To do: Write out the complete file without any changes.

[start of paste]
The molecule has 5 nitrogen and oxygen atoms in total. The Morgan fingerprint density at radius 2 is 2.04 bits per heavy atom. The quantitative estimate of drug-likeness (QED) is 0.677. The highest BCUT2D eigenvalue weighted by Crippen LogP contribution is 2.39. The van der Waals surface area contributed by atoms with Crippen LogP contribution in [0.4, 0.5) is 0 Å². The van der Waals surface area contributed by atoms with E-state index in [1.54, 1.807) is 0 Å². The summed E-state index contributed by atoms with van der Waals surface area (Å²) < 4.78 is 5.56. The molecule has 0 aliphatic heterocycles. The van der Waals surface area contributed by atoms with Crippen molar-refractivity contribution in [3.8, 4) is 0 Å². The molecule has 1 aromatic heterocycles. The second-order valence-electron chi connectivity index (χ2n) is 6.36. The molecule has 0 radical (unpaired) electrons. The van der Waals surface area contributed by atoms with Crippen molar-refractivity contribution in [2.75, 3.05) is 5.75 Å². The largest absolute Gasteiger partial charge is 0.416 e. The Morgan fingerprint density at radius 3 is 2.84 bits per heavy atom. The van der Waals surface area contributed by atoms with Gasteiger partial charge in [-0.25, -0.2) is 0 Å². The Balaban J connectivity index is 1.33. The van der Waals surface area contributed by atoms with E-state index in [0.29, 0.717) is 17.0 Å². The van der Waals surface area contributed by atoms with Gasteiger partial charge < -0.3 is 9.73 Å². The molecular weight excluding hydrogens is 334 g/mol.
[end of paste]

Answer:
The molecule has 5 nitrogen and oxygen atoms in total. The Morgan fingerprint density at radius 2 is 2.04 bits per heavy atom. The quantitative estimate of drug-likeness (QED) is 0.677. The highest BCUT2D eigenvalue weighted by Crippen LogP contribution is 2.39. The van der Waals surface area contributed by atoms with Crippen LogP contribution in [0.4, 0.5) is 0 Å². The van der Waals surface area contributed by atoms with E-state index in [1.54, 1.807) is 0 Å². The summed E-state index contributed by atoms with van der Waals surface area (Å²) < 4.78 is 5.56. The molecule has 0 aliphatic heterocycles. The van der Waals surface area contributed by atoms with Crippen molar-refractivity contribution in [3.8, 4) is 0 Å². The molecule has 1 aromatic heterocycles. The second-order valence-electron chi connectivity index (χ2n) is 6.36. The molecule has 0 radical (unpaired) electrons. The van der Waals surface area contributed by atoms with Crippen molar-refractivity contribution in [2.75, 3.05) is 5.75 Å². The largest absolute Gasteiger partial charge is 0.416 e. The Morgan fingerprint density at radius 3 is 2.84 bits per heavy atom. The van der Waals surface area contributed by atoms with Gasteiger partial charge in [-0.25, -0.2) is 0 Å². The Balaban J connectivity index is 1.33. The van der Waals surface area contributed by atoms with E-state index in [0.29, 0.717) is 17.0 Å². The van der Waals surface area contributed by atoms with Gasteiger partial charge < -0.3 is 9.73 Å². The molecular weight excluding hydrogens is 334 g/mol.